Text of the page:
Why would you ever close down a thread in off-topic anyways?
We’ll bring all the arguments into your threads
ok I’m pulling out the folder
I’m going to bed
And when I wake up there better be some God dang arguing going on here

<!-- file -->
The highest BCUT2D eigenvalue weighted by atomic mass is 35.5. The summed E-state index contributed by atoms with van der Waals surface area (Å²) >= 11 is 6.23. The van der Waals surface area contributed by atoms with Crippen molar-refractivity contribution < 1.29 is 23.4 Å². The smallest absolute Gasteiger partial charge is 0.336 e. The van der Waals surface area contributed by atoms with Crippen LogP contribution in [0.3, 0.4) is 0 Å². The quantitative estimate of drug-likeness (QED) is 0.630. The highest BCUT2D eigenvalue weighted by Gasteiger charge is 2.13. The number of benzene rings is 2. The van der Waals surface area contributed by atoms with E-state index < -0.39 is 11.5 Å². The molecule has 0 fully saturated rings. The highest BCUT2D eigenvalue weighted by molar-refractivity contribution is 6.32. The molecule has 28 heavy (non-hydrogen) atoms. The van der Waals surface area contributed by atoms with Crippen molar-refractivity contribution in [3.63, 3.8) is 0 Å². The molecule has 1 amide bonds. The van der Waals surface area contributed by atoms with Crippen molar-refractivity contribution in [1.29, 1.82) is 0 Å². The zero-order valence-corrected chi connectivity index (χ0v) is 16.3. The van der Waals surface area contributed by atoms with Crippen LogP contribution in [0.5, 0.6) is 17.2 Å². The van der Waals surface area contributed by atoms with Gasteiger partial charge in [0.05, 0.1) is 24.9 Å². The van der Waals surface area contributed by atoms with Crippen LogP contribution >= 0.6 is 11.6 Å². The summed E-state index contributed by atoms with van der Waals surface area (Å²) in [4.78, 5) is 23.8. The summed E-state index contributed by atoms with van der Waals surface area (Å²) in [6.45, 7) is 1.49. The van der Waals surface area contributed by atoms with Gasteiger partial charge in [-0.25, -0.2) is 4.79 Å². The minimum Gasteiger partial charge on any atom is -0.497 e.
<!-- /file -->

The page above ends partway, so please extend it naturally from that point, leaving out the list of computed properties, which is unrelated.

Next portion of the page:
Don’t go to bed! No! Let’s argue about why you shouldn’t sleep right now!
Hi going to bed
Damn, I didn’t know this existed.
Who do I be a dick to first?
Argument =/= being a dick
Preferably someone who will take it personally
That has been ingrained into your psyche
My middle name is badjokesorpuns